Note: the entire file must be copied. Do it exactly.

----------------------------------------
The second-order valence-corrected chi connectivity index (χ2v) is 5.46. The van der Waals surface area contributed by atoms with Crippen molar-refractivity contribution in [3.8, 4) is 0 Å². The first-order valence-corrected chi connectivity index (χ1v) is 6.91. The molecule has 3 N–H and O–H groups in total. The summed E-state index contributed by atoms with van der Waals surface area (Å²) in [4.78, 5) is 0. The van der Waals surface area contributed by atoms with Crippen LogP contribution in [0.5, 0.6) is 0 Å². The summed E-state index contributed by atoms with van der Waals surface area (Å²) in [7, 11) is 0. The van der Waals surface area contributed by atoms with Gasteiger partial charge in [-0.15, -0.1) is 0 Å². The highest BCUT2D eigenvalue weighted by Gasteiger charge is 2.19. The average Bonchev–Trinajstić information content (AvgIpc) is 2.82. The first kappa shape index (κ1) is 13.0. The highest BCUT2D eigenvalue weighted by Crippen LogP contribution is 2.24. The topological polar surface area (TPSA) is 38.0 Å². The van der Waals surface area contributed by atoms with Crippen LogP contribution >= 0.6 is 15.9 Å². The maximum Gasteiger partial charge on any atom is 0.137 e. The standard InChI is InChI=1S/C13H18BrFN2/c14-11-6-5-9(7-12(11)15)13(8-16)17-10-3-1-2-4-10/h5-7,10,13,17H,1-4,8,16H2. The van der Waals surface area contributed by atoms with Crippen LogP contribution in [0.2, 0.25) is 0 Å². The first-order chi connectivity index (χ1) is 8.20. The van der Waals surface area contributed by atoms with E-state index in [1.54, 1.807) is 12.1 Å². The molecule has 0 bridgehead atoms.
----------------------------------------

The second-order valence-corrected chi connectivity index (χ2v) is 5.46. The van der Waals surface area contributed by atoms with Crippen molar-refractivity contribution in [3.8, 4) is 0 Å². The first-order valence-corrected chi connectivity index (χ1v) is 6.91. The molecule has 3 N–H and O–H groups in total. The summed E-state index contributed by atoms with van der Waals surface area (Å²) in [4.78, 5) is 0. The van der Waals surface area contributed by atoms with Crippen LogP contribution in [0.5, 0.6) is 0 Å². The summed E-state index contributed by atoms with van der Waals surface area (Å²) in [7, 11) is 0. The van der Waals surface area contributed by atoms with Gasteiger partial charge in [-0.15, -0.1) is 0 Å². The highest BCUT2D eigenvalue weighted by Gasteiger charge is 2.19. The average Bonchev–Trinajstić information content (AvgIpc) is 2.82. The first kappa shape index (κ1) is 13.0. The highest BCUT2D eigenvalue weighted by Crippen LogP contribution is 2.24. The topological polar surface area (TPSA) is 38.0 Å². The van der Waals surface area contributed by atoms with Crippen LogP contribution >= 0.6 is 15.9 Å². The maximum Gasteiger partial charge on any atom is 0.137 e. The standard InChI is InChI=1S/C13H18BrFN2/c14-11-6-5-9(7-12(11)15)13(8-16)17-10-3-1-2-4-10/h5-7,10,13,17H,1-4,8,16H2. The van der Waals surface area contributed by atoms with Crippen LogP contribution in [0.2, 0.25) is 0 Å². The first-order chi connectivity index (χ1) is 8.20. The van der Waals surface area contributed by atoms with E-state index in [1.54, 1.807) is 12.1 Å². The molecule has 0 bridgehead atoms.